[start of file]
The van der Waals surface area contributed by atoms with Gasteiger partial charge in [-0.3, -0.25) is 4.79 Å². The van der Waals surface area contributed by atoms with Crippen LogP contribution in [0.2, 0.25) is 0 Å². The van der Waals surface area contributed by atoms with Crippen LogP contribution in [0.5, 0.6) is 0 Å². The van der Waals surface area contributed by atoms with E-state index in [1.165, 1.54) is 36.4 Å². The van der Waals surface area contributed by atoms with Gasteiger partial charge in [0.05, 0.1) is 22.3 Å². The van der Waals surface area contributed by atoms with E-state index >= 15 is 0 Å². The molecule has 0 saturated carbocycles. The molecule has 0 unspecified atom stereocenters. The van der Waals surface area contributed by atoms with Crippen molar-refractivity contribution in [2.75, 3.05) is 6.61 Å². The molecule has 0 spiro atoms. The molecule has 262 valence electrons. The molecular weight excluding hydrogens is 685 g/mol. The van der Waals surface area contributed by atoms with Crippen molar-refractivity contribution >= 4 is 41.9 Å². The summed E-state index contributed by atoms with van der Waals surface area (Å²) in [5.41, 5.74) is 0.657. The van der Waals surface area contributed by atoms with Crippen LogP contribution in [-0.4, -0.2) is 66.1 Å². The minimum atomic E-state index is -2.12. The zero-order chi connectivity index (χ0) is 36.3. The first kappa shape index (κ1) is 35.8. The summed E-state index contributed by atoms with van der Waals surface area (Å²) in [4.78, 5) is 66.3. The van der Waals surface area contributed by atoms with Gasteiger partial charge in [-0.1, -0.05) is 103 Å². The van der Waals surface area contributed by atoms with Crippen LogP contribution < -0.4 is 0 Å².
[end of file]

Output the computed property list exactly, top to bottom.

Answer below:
The van der Waals surface area contributed by atoms with Gasteiger partial charge in [-0.3, -0.25) is 4.79 Å². The van der Waals surface area contributed by atoms with Crippen LogP contribution in [0.2, 0.25) is 0 Å². The van der Waals surface area contributed by atoms with Crippen LogP contribution in [0.5, 0.6) is 0 Å². The van der Waals surface area contributed by atoms with E-state index in [1.165, 1.54) is 36.4 Å². The van der Waals surface area contributed by atoms with Gasteiger partial charge in [0.05, 0.1) is 22.3 Å². The van der Waals surface area contributed by atoms with E-state index >= 15 is 0 Å². The molecule has 0 saturated carbocycles. The molecule has 0 unspecified atom stereocenters. The van der Waals surface area contributed by atoms with Crippen molar-refractivity contribution in [2.75, 3.05) is 6.61 Å². The molecule has 0 spiro atoms. The molecule has 262 valence electrons. The molecular weight excluding hydrogens is 685 g/mol. The van der Waals surface area contributed by atoms with Crippen molar-refractivity contribution >= 4 is 41.9 Å². The summed E-state index contributed by atoms with van der Waals surface area (Å²) in [5.41, 5.74) is 0.657. The van der Waals surface area contributed by atoms with Crippen LogP contribution in [-0.4, -0.2) is 66.1 Å². The minimum atomic E-state index is -2.12. The zero-order chi connectivity index (χ0) is 36.3. The first kappa shape index (κ1) is 35.8. The summed E-state index contributed by atoms with van der Waals surface area (Å²) in [4.78, 5) is 66.3. The van der Waals surface area contributed by atoms with Gasteiger partial charge in [-0.1, -0.05) is 103 Å². The van der Waals surface area contributed by atoms with Crippen LogP contribution < -0.4 is 0 Å².